Hepatitis B is an infectious disease caused by the hepatitis B virus (HBV) that damages liver causing its inflammation, which is called hepatitis.
Hepatitis B virus influences the functions of the liver replicating in its cells that are called hepatocytes. Hepatitis B can be acute (self-limited) or chronic (long-term). Patients with self-limited infection recover in three weeks or months.
Over 95% of patients who were infected by the virus in the adulthood make a full recovery and develop a protective immunity against the virus. However, this probability drops to 30% in smaller children, and only 5% of newborns that were infected by their mother in the process of childbirth get rid of the virus. With a 40% probability, these people will die of cirrhosis or hepatocellular carcinoma. 70% of those infected in the age from 1 to 7 will discard the infection.
According to the estimates, 350 million people of the world were infected in 2004. National and regional spread varies from 10% in Asia to less than 0.5% in the USA and Northern Europe. Ways of contagion include vertical transmission (at birth), horizontal transmission in the early years of life (bites, injuries, and sanitary habits), and horizontal transmission in adulthood (sexual contacts, intravenous injection of preparations).
Hepatitis C is an infectious disease caused by hepatitis C virus (HCV) that damages mainly the liver. Infection is often asymptomatic, however, chronic infection leads to fibrosis and, eventually, cirrhosis or liver cancer (hepatocarcinoma). Transmission takes place parenterally due to virus penetration into blood during intravenous injection of drugs or blood transfusion because of using poorly sterilized medical accessories. The virus is preserved in the liver of about 85% of infected people. Usually, hepatitis C is treated by long-term combined anti-virus therapy, and 50-80% of people undergoing such treatment recover.
According to some estimates, 130-170 million people in the world are infected by hepatitis C.
Hepatitis C is often asymptomatic, but chronic infection may cause fibrosis, and in several years - cirrhosis. If cirrhosis progresses, liver failure occurs, and cancer/cirrhosis of liver may develop. Dilatation of esophagus and stomach veins may cause fatal bleeding.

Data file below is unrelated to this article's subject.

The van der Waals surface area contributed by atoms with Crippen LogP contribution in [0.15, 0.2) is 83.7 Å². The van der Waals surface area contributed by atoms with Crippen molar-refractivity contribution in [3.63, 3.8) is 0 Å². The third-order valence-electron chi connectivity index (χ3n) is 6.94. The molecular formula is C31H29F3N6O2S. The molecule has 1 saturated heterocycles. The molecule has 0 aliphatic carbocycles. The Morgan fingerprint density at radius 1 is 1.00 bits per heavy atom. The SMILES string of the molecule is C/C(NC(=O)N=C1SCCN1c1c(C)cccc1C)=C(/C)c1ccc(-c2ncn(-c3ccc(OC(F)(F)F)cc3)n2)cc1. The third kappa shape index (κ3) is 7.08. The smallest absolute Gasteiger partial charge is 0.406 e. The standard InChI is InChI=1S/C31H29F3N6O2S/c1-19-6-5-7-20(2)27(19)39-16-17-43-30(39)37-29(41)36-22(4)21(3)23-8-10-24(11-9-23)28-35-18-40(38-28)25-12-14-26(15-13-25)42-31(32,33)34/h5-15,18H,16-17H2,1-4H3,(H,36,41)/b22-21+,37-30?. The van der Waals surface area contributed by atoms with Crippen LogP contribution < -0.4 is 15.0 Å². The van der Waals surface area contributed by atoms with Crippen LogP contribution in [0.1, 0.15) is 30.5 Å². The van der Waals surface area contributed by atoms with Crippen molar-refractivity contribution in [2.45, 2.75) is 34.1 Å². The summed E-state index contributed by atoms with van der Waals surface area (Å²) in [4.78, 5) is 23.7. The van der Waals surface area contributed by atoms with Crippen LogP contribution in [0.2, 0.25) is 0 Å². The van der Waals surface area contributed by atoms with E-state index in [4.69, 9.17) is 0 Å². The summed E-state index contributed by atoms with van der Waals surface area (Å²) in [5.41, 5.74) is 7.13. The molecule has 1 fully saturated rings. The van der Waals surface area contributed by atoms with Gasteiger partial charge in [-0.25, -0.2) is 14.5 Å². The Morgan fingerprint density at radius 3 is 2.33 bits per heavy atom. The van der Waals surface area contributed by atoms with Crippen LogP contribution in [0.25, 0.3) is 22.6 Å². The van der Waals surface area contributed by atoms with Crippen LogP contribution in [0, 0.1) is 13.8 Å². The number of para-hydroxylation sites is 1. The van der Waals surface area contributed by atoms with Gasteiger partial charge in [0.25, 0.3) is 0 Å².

Pegylated interferon and ribavirin are the standard HCV medications. Patients with cirrhosis or liver cancer require liver transplantation, however, the virus usually recurs after transplantation.
According to the WHO, Ukraine belongs to the countries with the average spread of hepatitis C: approximately 3% of the population, i.e. 1,170,000 people, are infected. However, the results of selective monitoring of risk groups showed that the level of infection by hepatitis C in some of them exceeds the average indicators and reaches 40-60%.
According to the negative influence on the health of the population and the extent of incidence, viral hepatitides dominate in the structure of infectious pathology in Ukraine along with flu and acute infectious diseases of the upper airways.
A tendency to increase in the incidence of viral hepatitis C, including cases of chronic forms of the disease, has been noticed over the last years. According to WHO, approximately 150 million people suffer from chronic hepatitis C, and 350 thousand people die annually due to liver damage by hepatitis C virus. Disease incidence and lethality resulting from hepatitides B and C have been increasing progressively on the planet, and, according to the experts, will double by 2015-2020. Even now, the general number of patients with hepatitides in the world is 14-15 times bigger than the number of HIV-infected people. Viral hepatitides are 50-100 times more contagious than HIV.
Viral hepatitides with blood-borne causative agent transmission mechanism, and mainly hepatitis C, are a pressing problem of contemporary medical science and applied healthcare in all countries of the world. It is caused by wide spread, high level of incidence, extensive polymorphism of clinical signs, numerous ways and factors of causative agent transmission, as well as extremely adverse outcomes of the hepatitides like chronic liver damage, including cirrhosis and hepatocellular carcinoma.
According to WHO evaluation data, 57% of liver cirrhosis cases and 78% of primary liver cancer are caused by the influence of hepatitides B or C viruses. In addition, hepatitides B and C have many extrahepatic manifestations, which complicate their diagnostics and can impede prescription of the adequate treatment.
Viral hepatitis C. Adapted clinical guide based on evidence to the Decree of MOH of Ukraine No. 233 of 02.04.2014
Unified clinical protocol of primary and secondary (specialized) medical assistance to adults and children with viral hepatitis C.